a down time in terms of mail service for users.

Maybe others can recommend a better best practice for this.
--
Fajar Priyanto | Reg'd Linux User #327841 | Linux tutorial
http://linux2.arinet.org
10:48:39 up 3:14, 2.6.22-14-generic GNU/Linux
Let's use OpenOffice. http://www.openoffice.org
The real challenge of teaching is getting your students motivated to learn.
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Old 01-04-2008, 03:24 AM
William Warren
 
Default Mail server setup for small ISP

ah but if you give them a quality product(even outsourced) and it works
for them while you won't see the extra fees up front it will pay off in
terms of they will call on you later for more help AND you will get
referrals from others.


Ugo Bellavance wrote:

Gary Richardson wrote:
It's been awhile since I looked into it, but I recommend outsourcing
your email.


Companies like fusemail
(http://www.fusemail.com/solutions/resellers.html
<http://www.fusemail.com/solutions/resellers.html>) will give you
accounts at $0.69/month/account for a 1GB account (last time I checked
anyway). They provide an API and a dashboard for managing it. They
also handle backups, I believe (read the fine print before you trust
me). I think there is spam filtering and anti-virus built in too.


Good idea, but that means no consulting fees for me .

I'll consider it, that is a fairly good idea.

Regards,

Ugo

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Isa 54:17 No weapon that is formed against thee shall prosper; and
every tongue that shall rise against thee in judgment thou shalt
condemn. This is the heritage of the servants of the LORD, and their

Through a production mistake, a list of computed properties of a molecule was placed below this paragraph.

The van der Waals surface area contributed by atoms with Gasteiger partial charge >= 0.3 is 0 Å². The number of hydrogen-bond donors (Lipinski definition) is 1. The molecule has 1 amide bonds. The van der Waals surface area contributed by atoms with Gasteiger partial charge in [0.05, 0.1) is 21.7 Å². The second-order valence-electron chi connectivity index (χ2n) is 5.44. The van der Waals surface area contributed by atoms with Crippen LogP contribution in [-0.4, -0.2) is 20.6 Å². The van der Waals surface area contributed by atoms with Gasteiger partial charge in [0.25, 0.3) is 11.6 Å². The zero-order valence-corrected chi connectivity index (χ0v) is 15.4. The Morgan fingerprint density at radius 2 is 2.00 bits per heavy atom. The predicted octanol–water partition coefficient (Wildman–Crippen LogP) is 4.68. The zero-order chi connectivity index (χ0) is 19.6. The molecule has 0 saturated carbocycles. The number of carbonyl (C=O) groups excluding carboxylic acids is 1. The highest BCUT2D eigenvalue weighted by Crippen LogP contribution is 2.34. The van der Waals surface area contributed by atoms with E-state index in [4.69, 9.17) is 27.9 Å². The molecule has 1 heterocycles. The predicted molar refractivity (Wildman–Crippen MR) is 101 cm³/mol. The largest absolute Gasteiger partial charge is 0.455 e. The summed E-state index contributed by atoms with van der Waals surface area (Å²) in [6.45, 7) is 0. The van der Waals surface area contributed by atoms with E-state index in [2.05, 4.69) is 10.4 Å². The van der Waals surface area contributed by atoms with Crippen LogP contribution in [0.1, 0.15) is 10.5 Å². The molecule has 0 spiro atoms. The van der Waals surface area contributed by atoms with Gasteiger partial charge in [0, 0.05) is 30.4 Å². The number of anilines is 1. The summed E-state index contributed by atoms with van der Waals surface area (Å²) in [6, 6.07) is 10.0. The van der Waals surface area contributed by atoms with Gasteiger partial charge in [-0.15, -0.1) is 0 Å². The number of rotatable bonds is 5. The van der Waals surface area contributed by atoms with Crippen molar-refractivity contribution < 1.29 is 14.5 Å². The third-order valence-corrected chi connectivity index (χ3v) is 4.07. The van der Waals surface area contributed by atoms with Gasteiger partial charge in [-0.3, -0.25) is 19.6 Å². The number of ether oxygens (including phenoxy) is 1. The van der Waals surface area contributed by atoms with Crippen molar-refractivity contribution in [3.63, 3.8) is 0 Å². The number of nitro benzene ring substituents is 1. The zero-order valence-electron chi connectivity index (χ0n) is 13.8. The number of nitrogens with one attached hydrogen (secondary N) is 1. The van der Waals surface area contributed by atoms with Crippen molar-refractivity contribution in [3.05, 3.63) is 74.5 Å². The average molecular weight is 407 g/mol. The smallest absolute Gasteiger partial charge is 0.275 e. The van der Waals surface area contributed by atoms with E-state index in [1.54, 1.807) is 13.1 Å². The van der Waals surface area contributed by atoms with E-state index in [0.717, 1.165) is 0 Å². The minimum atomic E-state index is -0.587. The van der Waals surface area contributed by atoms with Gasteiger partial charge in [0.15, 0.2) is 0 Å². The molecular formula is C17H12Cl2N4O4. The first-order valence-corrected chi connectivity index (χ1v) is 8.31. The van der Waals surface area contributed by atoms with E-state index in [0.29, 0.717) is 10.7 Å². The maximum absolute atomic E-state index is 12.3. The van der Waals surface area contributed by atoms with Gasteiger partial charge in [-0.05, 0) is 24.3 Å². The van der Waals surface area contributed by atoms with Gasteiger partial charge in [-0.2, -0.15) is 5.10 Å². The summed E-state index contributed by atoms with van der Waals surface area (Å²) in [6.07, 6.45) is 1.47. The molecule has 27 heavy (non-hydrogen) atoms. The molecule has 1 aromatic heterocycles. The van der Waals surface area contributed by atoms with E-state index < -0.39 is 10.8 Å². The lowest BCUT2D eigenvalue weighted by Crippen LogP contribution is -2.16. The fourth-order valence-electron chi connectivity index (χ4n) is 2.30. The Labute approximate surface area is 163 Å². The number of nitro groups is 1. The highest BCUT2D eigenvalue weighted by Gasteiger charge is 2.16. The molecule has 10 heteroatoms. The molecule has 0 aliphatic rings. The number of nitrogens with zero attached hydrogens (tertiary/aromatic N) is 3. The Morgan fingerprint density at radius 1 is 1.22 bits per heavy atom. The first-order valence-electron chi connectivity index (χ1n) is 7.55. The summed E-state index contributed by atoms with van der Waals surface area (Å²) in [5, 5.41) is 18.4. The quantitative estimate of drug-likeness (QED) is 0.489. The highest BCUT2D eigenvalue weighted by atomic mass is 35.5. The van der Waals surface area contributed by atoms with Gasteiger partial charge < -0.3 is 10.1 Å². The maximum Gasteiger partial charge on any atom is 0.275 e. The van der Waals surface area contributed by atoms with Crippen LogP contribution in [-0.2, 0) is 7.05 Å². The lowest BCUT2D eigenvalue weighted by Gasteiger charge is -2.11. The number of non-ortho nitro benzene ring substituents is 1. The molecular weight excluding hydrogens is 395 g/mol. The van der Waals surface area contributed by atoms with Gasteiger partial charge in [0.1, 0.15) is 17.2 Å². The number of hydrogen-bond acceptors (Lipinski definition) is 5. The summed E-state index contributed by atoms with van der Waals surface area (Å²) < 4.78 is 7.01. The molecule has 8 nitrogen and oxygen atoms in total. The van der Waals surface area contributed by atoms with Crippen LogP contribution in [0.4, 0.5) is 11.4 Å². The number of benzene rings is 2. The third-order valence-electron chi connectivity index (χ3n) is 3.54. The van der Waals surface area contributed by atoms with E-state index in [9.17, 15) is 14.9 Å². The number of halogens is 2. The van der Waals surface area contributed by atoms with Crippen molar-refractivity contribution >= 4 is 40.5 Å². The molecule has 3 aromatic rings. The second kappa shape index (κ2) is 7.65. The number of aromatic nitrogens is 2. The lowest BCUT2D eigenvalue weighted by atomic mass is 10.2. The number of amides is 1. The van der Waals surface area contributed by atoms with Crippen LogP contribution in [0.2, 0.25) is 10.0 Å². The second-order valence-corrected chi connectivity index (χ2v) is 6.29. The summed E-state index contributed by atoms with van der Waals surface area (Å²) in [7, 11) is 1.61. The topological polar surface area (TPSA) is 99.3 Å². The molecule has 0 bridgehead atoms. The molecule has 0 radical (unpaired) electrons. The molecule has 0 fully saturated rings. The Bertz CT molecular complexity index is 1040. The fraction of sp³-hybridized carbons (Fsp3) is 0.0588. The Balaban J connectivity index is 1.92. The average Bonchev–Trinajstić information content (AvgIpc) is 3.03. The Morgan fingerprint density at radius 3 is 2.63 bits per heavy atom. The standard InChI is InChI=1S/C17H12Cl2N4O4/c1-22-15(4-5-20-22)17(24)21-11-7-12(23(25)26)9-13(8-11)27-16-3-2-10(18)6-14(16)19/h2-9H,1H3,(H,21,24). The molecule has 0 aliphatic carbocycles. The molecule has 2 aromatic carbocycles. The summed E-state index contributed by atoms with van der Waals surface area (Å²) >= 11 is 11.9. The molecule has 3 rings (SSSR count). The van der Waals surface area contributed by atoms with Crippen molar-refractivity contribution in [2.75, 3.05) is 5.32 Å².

righteousness is of me, saith the LORD.


-- carpe ductum -- "Grab the tape"
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Linux user #322099
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Old 01-04-2008, 04:55 AM
Christopher Chan
 
Default Mail server setup for small ISP

Fajar Priyanto wrote:

On Friday 04 January 2008 10:30:32 Ugo Bellavance wrote:

AFAIK, redundancy for mail server seldom uses linux-ha/any other failover
stuffs. It is most common to use 'backup MX' in DNS settings. So, when
the main server in unreachable, the sender mail server would try to the
secondary MX through DNS query.

That's the easy part, but where do you store the e-mail once you have
accepted it? If the pop/IMAP server is down for a while, people won't
be able to retreive their e-mail...


The secondary MX will temporarily store the mails. And when the primary server
is up again, it will get all the mail from the secondary. Yes. there will be
a down time in terms of mail service for users.


Maybe others can recommend a better best practice for this.


Yes. No backup mx. You ought to have a cluster of mail servers to accept
mails for your domain if you need HA. Otherwise, let incoming emails
queue at their sending hosts as setting up a 'backup' mx that will only
hold the email and then pass them onto the 'primary' is really pointless
and only serves to 1) delay delivery of mail and 2) delay notification
of mail delay to the sending party. It is no longer acceptable today to
wait for a week before notifying the sender of non-delivery. The idea of
a backup mx no longer fits today's communications.

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Old 01-04-2008, 06:27 AM
Bill Campbell
 
Default Mail server setup for small ISP

On Thu, Jan 03, 2008, Ugo Bellavance wrote:
>Hi,

>I will probably have to design an e-mail (and other components)
>infrastructure for a small ISP soon (WISP).

See my previous post on sizing mail servers. The setup there is
in use at several of our regional ISP customers, and has been
very solid. It's a design that has evolved since we started
building and selling systems for ISPs in 1994.

>I'm doing some research to determine which components would be best to
>offer e-mail services to their client and allow the staff to manage
>accounts easily.

There are various tools available to do this. I have set up very